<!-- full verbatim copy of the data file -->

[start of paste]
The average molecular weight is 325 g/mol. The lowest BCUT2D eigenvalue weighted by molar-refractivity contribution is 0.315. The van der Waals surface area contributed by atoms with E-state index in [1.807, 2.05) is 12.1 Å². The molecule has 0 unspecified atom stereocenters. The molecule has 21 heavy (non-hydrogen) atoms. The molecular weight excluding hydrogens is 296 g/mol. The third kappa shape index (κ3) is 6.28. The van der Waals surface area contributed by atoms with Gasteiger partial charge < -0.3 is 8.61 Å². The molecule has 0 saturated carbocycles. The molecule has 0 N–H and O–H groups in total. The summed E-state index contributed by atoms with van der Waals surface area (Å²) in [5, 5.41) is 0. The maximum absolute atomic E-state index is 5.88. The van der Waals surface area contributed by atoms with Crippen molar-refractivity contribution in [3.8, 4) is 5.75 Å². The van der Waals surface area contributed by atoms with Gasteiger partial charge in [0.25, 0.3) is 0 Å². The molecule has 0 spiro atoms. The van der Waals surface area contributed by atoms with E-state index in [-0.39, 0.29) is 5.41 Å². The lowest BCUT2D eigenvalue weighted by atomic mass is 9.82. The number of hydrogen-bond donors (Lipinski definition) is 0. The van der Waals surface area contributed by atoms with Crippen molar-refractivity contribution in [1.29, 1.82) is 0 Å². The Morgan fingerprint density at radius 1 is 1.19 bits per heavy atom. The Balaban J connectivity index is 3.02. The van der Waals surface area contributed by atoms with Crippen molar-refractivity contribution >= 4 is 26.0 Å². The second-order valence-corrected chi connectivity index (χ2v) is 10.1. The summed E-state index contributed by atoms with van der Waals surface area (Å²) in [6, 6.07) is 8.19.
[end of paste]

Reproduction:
The average molecular weight is 325 g/mol. The lowest BCUT2D eigenvalue weighted by molar-refractivity contribution is 0.315. The van der Waals surface area contributed by atoms with E-state index in [1.807, 2.05) is 12.1 Å². The molecule has 0 unspecified atom stereocenters. The molecule has 21 heavy (non-hydrogen) atoms. The molecular weight excluding hydrogens is 296 g/mol. The third kappa shape index (κ3) is 6.28. The van der Waals surface area contributed by atoms with Gasteiger partial charge < -0.3 is 8.61 Å². The molecule has 0 saturated carbocycles. The molecule has 0 N–H and O–H groups in total. The summed E-state index contributed by atoms with van der Waals surface area (Å²) in [5, 5.41) is 0. The maximum absolute atomic E-state index is 5.88. The van der Waals surface area contributed by atoms with Crippen molar-refractivity contribution in [3.8, 4) is 5.75 Å². The van der Waals surface area contributed by atoms with Gasteiger partial charge in [0.25, 0.3) is 0 Å². The molecule has 0 spiro atoms. The van der Waals surface area contributed by atoms with E-state index in [-0.39, 0.29) is 5.41 Å². The lowest BCUT2D eigenvalue weighted by atomic mass is 9.82. The number of hydrogen-bond donors (Lipinski definition) is 0. The van der Waals surface area contributed by atoms with Crippen molar-refractivity contribution in [1.29, 1.82) is 0 Å². The Morgan fingerprint density at radius 1 is 1.19 bits per heavy atom. The Balaban J connectivity index is 3.02. The van der Waals surface area contributed by atoms with Crippen molar-refractivity contribution >= 4 is 26.0 Å². The second-order valence-corrected chi connectivity index (χ2v) is 10.1. The summed E-state index contributed by atoms with van der Waals surface area (Å²) in [6, 6.07) is 8.19.